“Zambia, due to government interference, price controls, droughts and the general economy, which is very reliant on copper has not been a great investment.”

At one point it was valued at nearly R700 million. It is now valued at R242 million. 

“Zeder shareholders have seen a significant destruction of value of half a billion rand in the years that Zeder has been involved in that asset. For the last two to three consecutive years Zeder has mentioned that it wants to sell Agrivision Africa, but has failed to yet do so,” said Clark.

“Here we are once again as shareholders seeing another major fall off in value, That is a significant question mark over Zeder. Why have they failed to actually turn this company around or actually sell it?”

The remaining assets inside the portfolio post the exit of Pioneer Foods, is a stake in KaapAgri (41%) and a stake in Quantum Foods. They are the only two JSE-listed companies. Most of the assets left inside Zeder post Pioneer Foods’ departure are mainly unlisted, directors valuations.

Going forward, how will the market look at Zeder?

“I believe, as a long-time follower of the stock since 2006, and one of the only analysts who has consistently covered the stock and who covers all the underlying assets, the market will not look favourably at the remaining assets inside Zeder, which are all the assets post Pioneer Foods,” said Clark.

“All the assets are either directors’ valuations and unlisted, which means it is difficult to actually put a correct valuation for them. What you have left is a portfolio with approximately round numbers R7 billion, where there is R1 billion in cash, which is around 60 cents a share with the theoretical sum of the parts after the cash had been paid out after the special dividend of around R3.60.”

The share price should trade at about R1.97, in his view, giving a current discount of Friday of roughly 46%.

“I think that is fair for Zeder, purely because the market will not be interested or understand many of the underlying assets inside the portfolio. They are cyclical, long lead time agricultural assets and there is no specific asset inside the portfolio which could grow significantly fast enough in the next year or two to move the valuation needle inside Zeder,” said Clark.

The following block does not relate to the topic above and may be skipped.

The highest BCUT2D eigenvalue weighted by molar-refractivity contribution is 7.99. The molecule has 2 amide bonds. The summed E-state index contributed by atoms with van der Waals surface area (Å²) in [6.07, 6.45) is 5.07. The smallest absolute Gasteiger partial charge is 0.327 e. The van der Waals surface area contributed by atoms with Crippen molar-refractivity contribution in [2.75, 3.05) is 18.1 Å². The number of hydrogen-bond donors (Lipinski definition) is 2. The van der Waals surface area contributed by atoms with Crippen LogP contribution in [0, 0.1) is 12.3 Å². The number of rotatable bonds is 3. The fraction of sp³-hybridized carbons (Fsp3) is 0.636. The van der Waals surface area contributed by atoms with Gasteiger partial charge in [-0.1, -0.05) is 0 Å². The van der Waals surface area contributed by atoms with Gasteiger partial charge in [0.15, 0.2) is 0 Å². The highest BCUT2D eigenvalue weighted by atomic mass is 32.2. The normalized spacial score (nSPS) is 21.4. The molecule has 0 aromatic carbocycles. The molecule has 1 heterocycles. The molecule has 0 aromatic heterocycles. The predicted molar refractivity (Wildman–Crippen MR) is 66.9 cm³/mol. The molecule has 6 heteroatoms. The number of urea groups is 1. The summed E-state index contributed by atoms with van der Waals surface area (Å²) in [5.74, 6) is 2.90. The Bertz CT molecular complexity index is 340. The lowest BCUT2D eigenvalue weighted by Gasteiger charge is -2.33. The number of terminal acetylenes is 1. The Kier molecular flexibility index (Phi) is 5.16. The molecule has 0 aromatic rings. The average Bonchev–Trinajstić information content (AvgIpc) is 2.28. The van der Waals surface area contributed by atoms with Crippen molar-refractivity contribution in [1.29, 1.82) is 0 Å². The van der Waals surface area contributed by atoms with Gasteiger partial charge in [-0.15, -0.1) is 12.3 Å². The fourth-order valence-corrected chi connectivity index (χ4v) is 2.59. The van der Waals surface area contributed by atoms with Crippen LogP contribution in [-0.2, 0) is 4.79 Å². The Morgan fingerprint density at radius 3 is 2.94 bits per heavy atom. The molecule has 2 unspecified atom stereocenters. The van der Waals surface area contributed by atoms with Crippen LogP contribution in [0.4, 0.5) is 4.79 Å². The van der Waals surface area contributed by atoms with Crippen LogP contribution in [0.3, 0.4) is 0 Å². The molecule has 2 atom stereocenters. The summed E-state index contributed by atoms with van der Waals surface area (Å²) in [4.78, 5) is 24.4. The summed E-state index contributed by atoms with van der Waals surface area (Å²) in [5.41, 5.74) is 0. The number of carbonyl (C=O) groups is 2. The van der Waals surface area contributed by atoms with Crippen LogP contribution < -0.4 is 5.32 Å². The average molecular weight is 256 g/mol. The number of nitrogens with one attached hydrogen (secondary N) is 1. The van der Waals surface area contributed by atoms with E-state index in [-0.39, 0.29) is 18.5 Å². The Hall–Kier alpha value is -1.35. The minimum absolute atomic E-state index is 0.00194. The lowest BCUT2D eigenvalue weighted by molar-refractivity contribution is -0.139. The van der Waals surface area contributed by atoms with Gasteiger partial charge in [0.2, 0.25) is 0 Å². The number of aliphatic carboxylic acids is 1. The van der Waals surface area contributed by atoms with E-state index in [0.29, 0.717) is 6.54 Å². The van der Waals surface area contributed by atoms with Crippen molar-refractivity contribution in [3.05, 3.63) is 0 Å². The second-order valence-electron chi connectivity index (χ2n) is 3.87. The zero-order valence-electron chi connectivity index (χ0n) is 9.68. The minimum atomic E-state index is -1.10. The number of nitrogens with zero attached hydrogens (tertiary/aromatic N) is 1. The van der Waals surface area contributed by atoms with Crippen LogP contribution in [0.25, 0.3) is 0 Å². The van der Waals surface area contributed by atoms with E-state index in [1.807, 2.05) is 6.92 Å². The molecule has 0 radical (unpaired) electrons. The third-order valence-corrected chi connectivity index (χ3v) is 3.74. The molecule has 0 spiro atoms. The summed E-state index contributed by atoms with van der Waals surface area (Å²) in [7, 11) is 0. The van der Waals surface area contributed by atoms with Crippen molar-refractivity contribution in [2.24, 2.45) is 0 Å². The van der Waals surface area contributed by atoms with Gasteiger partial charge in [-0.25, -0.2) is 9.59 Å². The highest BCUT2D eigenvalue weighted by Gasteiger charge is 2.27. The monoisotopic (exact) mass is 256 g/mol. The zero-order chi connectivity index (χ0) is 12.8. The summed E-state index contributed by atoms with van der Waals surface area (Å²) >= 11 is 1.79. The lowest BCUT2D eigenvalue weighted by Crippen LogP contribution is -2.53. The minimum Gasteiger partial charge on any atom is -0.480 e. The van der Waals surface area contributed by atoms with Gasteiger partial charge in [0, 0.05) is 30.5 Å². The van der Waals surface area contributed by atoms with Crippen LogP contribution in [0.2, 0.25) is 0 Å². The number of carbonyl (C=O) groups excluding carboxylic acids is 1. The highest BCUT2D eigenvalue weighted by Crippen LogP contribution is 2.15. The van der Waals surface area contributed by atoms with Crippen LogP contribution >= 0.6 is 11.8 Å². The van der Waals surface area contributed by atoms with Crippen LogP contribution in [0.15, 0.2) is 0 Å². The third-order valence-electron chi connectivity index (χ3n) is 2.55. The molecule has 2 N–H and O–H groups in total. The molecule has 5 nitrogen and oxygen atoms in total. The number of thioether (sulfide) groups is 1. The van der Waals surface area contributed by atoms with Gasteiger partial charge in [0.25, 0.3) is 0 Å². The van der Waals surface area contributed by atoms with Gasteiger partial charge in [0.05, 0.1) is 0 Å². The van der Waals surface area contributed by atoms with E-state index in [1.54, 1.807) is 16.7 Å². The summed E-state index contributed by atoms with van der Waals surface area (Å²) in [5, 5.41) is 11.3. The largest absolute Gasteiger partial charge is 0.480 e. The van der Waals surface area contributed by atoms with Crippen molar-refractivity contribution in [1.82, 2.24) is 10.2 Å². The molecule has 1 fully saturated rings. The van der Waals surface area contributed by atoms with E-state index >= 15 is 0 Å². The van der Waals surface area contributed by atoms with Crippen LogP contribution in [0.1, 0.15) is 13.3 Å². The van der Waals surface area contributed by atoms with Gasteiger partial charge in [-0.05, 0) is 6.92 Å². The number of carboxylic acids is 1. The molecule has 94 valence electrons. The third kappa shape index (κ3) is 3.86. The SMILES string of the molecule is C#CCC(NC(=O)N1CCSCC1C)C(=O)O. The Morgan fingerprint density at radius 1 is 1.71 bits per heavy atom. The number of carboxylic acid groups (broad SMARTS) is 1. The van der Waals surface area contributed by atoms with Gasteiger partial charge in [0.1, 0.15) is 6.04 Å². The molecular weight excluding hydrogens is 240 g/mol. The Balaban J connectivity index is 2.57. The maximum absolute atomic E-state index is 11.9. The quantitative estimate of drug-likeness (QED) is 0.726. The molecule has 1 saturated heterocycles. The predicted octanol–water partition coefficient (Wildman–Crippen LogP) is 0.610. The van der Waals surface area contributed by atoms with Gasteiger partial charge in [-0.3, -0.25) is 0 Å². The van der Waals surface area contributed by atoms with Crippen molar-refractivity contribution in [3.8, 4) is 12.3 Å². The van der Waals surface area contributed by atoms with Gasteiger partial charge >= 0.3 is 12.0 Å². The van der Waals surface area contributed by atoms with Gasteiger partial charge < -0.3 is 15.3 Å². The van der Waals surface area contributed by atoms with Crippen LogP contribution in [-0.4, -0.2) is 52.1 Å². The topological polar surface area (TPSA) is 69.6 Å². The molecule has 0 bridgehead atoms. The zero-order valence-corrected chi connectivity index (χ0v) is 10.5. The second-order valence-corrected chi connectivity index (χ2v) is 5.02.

“So, whilst the assets may be credible assets in a long-standing private equity portfolio, I do not believe the market will actually look at what I call ‘Zeder post Pioneer Foods’ too kindly and the discount will remain high.”

With R1 billion in cash Zeder, in theory, could go on an acquisition spree and they have already announced around a R300 million additional investment in Zaad.

“However, given that I cover the agricultural sector closely, there is not much you can buy with R1 billion. And R1 billion in a portfolio would not give you sufficient momentum to re-rate the company and narrow the discount. That is the problem,” said Clark.

“My best course for Zeder is for PSG to either come in and make an offer for minorities and buy out existing shareholders – probably do one of the lower discounts and I think people would sell. Or to do a major share buy back.”

I sees Zeder a bit like its performance the last few years, being “a lacklustre investment”. 

“Sadly, now with the only key assets inside Zeder having gone, the remaining assets, although they are fairly good, are not sufficient in my mind to enhance the underlying valuation of Zeder and as such I see the stock as a dull hold,” concludes Clark.

Source Article